The toll taken by corporate capitalism on the people these “representationalists” claim to represent exposes the con. African-Americans have lost 40 percent of their wealth since the financial collapse of 2008 from the disproportionate impact of the drop in home equity, predatory loans, foreclosures and job loss. They have the second highest rate of poverty at 21.7 percent, after Native Americans at 25.9 percent, followed by Hispanics at 17.6 percent and whites at 9.5 percent, according to the U.S. Census Bureau and the Department for Health and Human Services. As of 2021, Black and Native American children lived in poverty at 28 and 25 percent respectively, followed by Hispanic children at 25 percent and white children at 10 percent. Nearly 40 percent of the nation’s homeless are African-Americans although Black people make up about 14 percent of our population. This figure does not include people living in dilapidated, overcrowded dwellings or with family or friends due to financial difficulties. African-Americans are incarcerated at nearly five times the rate of white people.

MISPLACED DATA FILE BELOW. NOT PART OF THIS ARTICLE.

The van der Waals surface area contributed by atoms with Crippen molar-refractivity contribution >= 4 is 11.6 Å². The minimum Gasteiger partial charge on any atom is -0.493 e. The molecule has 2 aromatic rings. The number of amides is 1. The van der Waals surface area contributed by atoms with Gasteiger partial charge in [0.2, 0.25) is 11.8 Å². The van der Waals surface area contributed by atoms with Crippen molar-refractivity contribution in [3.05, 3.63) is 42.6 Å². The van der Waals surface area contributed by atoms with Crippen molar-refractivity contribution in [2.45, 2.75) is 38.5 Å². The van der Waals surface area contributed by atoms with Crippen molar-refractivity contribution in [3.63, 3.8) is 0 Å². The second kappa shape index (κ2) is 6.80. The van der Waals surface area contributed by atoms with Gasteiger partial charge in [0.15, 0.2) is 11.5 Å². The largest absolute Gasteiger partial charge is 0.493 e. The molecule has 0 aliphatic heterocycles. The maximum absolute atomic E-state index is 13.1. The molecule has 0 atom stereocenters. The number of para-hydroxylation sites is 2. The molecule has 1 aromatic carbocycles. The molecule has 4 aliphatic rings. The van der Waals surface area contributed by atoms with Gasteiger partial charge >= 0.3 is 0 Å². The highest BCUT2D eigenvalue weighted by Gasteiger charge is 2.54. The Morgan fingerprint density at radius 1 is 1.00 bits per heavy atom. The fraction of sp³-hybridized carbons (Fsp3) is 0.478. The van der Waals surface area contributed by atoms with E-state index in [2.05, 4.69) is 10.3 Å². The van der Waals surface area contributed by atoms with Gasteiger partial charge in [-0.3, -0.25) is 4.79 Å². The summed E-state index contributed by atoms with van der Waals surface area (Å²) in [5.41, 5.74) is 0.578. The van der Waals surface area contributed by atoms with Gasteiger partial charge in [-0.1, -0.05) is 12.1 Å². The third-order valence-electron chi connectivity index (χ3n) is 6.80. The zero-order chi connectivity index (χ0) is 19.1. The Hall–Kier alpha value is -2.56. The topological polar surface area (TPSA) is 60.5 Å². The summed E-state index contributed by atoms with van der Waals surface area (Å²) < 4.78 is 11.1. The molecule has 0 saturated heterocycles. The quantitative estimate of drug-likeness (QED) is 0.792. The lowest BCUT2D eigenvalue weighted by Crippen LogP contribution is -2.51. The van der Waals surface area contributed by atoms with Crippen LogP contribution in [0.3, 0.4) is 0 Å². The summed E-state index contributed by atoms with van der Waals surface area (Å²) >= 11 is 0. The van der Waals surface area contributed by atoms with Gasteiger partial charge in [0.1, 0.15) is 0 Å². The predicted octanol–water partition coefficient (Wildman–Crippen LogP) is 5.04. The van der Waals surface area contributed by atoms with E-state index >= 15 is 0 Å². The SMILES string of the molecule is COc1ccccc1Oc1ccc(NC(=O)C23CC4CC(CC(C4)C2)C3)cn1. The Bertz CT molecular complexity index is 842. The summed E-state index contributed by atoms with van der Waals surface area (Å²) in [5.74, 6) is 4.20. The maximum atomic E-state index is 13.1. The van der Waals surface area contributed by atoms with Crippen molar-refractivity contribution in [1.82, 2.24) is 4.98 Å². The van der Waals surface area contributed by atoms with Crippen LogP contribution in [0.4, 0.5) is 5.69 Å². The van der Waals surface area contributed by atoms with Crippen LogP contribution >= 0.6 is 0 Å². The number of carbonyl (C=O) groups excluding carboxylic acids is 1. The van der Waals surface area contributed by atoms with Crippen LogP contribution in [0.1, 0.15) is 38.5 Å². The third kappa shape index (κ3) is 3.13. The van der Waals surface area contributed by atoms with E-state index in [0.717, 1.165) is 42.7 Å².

Identity politics and diversity allow liberals to wallow in a cloying moral superiority as they castigate, censor and deplatform those who do not linguistically conform to politically correct speech. They are the new Jacobins. This game disguises their passivity in the face of corporate abuse, neoliberalism, permanent war and the curtailment of civil liberties. They do not confront the institutions that orchestrate social and economic injustice. They seek to make the ruling class more palatable. With the support of the Democratic Party, the liberal media, academia and social media platforms in Silicon Valley, demonize the victims of the corporate coup d’etat and deindustrialization. They make their primary political alliances with those who embrace identity politics, whether they are on Wall Street or in the Pentagon. They are the useful idiots of the billionaire class, moral crusaders who widen the divisions within society that the ruling oligarchs foster to maintain control.
Diversity is important. But diversity, when devoid of a political agenda that fights the oppressor on behalf of the oppressed, is window dressing. It is about incorporating a tiny segment of those marginalized by society into unjust structures to perpetuate them.